CPP contributions: How much CPP will I receive when I retire?
Author: Tom Drake
The Canada Pension Plan (CPP) is a defined benefit pension plan administered by the federal government. Its purpose is to provide working Canadians with a source of guaranteed income when they retire.
How does CPP work?
While you are working, you contribute to the CPP through regular deductions from your paycheque. CPP payments can start as early as age 60, and last for the remainder of your life. Not everyone receives the same payment, however. Your CPP payment amount will depend on a number of factors, including how many years you contributed, and how much you earned while you were working.
Who contributes to the CPP?
If you are over 18 and working in Canada (outside of Quebec), it's very likely that you are contributing to the Canada Pension Plan. There are exceptions, which I'll explain in more detail later, but know that the vast majority of employed Canadians are contributing to the CPP.
What is the maximum CPP contribution for 2020
For 2020, the CPP contribution rate for employees is 5.25% on earnings between $3500 and $58,700. Employers are required to match the employee contribution of 5.25%, therefore the maximum contribution for 2020 is $2,898.00 each. If you are self-employed, you can also benefit from the CPP, but you are responsible to make both the employee and employer contribution while you are working.
Because CPP contributions cease on any income over $58,700, this is known as the maximum pensionable earnings amount (YMPE). This is why many workers see an increase in their take-home pay at some point during the year. CPP contributions have been maxed, and contributions are paused until the beginning of the following year.
But enough about CPP contributions. You're probably wondering how all of this benefits you when it comes to receiving CPP payments. Let's take a closer look at how the CPP works after you retire.
How will I benefit from CPP contributions?
By contributing to the CPP, you are ensuring the viability of important government benefits for when you need them later in life. Also, as your CPP contributions increase along with your income, you become eligible for a larger benefit when you begin receiving payments.
As a contributor to the CPP, there are 4 primary benefits you may become eligible for at some point in the future: retirement pension, the post-retirement benefit, disability benefits, and the death benefit.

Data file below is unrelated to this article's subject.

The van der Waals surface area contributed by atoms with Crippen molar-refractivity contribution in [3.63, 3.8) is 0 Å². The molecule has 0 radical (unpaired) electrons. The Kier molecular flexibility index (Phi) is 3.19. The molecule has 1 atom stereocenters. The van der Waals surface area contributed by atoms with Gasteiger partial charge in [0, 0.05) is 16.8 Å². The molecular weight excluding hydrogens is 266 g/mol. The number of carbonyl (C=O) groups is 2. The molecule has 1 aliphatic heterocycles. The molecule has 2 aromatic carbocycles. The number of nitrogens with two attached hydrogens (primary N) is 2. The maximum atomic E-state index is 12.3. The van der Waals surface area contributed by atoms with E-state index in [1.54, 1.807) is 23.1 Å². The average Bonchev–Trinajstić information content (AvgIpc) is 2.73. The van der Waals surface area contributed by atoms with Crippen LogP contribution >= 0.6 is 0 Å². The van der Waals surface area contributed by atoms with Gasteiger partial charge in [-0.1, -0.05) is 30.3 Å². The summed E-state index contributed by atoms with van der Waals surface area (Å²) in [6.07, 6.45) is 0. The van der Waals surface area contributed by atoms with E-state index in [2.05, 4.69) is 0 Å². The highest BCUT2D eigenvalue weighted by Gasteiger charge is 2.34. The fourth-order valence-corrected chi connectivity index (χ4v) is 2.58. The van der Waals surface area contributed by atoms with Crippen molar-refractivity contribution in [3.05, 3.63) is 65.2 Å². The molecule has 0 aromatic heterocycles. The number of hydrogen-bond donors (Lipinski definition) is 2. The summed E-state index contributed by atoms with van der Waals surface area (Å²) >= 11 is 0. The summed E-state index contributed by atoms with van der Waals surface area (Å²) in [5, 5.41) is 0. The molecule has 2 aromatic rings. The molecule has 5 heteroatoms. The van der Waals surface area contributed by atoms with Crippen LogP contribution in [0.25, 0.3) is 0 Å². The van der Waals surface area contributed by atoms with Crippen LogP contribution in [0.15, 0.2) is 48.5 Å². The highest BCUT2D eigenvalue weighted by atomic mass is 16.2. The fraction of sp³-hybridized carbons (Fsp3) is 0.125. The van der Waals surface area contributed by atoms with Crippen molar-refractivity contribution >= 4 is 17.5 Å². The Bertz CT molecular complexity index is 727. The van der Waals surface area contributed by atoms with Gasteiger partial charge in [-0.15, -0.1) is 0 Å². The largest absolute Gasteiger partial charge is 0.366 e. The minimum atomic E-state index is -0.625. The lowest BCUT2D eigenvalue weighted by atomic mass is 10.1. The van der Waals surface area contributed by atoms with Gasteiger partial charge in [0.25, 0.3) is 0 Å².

The CPP retirement pension is a monthly benefit that is designed to replace a portion of your employment income after you retire. To qualify for a retirement pension, you have to be at least 60 years of age, and you must have made at least one eligible contribution to the CPP during your working years.
Your CPP payment is not triggered automatically. You must apply for it when you're ready to begin collecting benefits. Part of the reason for this is that you can choose when to start collecting CPP. You can receive an unreduced benefit at age 65, or opt for a lesser amount earlier. The benefit is reduced by a certain percentage for every month you begin collecting CPP before 65.
These days, more and more Canadians are choosing to continue working past age 60. When this happens, they can choose to collect their CPP while they continue to work. Any contributions they make up to age 70 will be designated towards their post-retirement benefits (PRB). CPP contributions stop at age 70, even if you continue to work.
If you are under 65 years old, have contributed to the CPP, and have a mental or physical disability, you may be eligible to receive a CPP disability benefit. Your disability must be severe enough that it prevents you from performing regular work duties, or be considered long term and indefinite, potentially resulting in a shortened life expectancy.
If you are receiving the disability benefit, and are the parent of a minor child, or an adult child between 18 and 25 attending a post-secondary institution, your child may be eligible to receive a benefit under the CPP. They can also receive a benefit if you were to pass away.